Still Crazy After All These Years
By Bob Gordon
President and Co-publisher
The Auto Channel
I am publishing this and value your opinion - the below is a bit of a ramble, so I am looking for your input, I reserve the right to change this as mistakes are brought to my attention…no need for white out.
After feeling like Don Quixote for the past 15 years or so as it concerns our nation's addiction to gasoline - and all of the bad that it brings - I'm feeling optimistic that a solution is at hand (always the Pollyanna). So please send back comments and thoughts and let me know why you think I'm wrong on this. But also, if you think I'm right, send me your suggestions as to what we can collectively do to make it happen before It’s too late.
Ok so here goes.
I was in DC for the Methanol conference (read about it HERE) … very interesting… an old tried and true fuel (used for over 100 years, in fact Henry Ford designed his first car to burn either ethanol or methanol, expensive as both were then (gasoline was then an indefinite liquid waste from the distillation of kerosene from crude oil). The early Model T's could burn ethanol, methanol or gasoline, and it was widely recognized that the alcohols gave a smoother running engine. (See: Methanol Advantages)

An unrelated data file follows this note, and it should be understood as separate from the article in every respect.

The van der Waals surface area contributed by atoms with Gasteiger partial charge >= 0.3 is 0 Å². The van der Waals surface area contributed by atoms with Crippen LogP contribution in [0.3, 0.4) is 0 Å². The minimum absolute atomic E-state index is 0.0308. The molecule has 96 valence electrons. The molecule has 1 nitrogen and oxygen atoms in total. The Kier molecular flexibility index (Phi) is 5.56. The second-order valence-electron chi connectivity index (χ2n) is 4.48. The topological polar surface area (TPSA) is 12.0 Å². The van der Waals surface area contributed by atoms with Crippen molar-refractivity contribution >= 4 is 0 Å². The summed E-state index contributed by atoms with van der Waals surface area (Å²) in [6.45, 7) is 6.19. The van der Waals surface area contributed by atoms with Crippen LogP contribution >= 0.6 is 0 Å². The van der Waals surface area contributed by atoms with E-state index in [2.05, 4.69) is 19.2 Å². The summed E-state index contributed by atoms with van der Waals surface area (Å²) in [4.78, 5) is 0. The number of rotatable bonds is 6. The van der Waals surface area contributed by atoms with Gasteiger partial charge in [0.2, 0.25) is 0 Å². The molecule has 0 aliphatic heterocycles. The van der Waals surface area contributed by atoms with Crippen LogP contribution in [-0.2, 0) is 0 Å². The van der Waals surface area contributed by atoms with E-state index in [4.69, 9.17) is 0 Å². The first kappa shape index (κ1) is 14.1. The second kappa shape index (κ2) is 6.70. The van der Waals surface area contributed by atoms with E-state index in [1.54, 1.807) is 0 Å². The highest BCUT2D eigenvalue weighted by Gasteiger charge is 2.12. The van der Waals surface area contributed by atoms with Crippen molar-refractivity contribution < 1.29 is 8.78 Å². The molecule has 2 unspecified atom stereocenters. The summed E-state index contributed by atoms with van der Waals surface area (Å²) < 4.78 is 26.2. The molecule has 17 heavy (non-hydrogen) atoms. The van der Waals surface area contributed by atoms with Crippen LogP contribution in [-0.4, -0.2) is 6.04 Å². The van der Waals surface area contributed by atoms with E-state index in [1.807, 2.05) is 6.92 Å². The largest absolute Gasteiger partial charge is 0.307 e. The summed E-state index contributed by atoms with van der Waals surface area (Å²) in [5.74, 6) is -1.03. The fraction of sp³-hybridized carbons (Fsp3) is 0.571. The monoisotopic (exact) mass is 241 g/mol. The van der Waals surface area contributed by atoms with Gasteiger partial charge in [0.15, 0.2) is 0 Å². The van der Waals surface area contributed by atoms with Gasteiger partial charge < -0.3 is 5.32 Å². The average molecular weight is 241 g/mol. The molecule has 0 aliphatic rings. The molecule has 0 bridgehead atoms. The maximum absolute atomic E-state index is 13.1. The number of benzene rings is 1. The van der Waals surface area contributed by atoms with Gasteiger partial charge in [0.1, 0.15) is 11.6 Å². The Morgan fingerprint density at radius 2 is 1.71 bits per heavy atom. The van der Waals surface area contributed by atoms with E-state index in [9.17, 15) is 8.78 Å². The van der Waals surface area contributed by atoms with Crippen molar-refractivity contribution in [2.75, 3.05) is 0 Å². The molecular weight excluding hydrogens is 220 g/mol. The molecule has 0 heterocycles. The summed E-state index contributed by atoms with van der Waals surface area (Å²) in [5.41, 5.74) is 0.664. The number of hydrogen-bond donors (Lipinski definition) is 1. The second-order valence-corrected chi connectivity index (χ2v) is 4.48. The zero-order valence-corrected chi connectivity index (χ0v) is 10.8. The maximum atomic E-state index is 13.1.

In January 2003, the Journal of Scientific & Industrial Research published The Methanol Story: A Sustainable Fuel for the Future Dr. Roberta J. Nichols who was head of research and development for Ford’s alt fuel vehicles program, and in the 1980’s methanol was used as an octane booster in ARCO gasoline. But Methanol, as with other potential competition for Big Oils’ moneymaker, was swept under the rug by ultra-cheap gasoline and various propaganda, mistruths and diversionary tactics, but with today’s petroleum based fuels nightmare is once again back in the hunt as a drop-in replacement for gasoline…
The timing couldn’t be better because methanol can be easily made from our domestic, abundant(er) and cheap(er) natural gas (or coal as the Chinese are doing) and can be produced for 30-50 cents per gallon…thereby increasing exponentially the value of NG…and utilizing that abundant feedstock to quickly help provide consumers with a real, abundant and cheaper alternative to gasoline.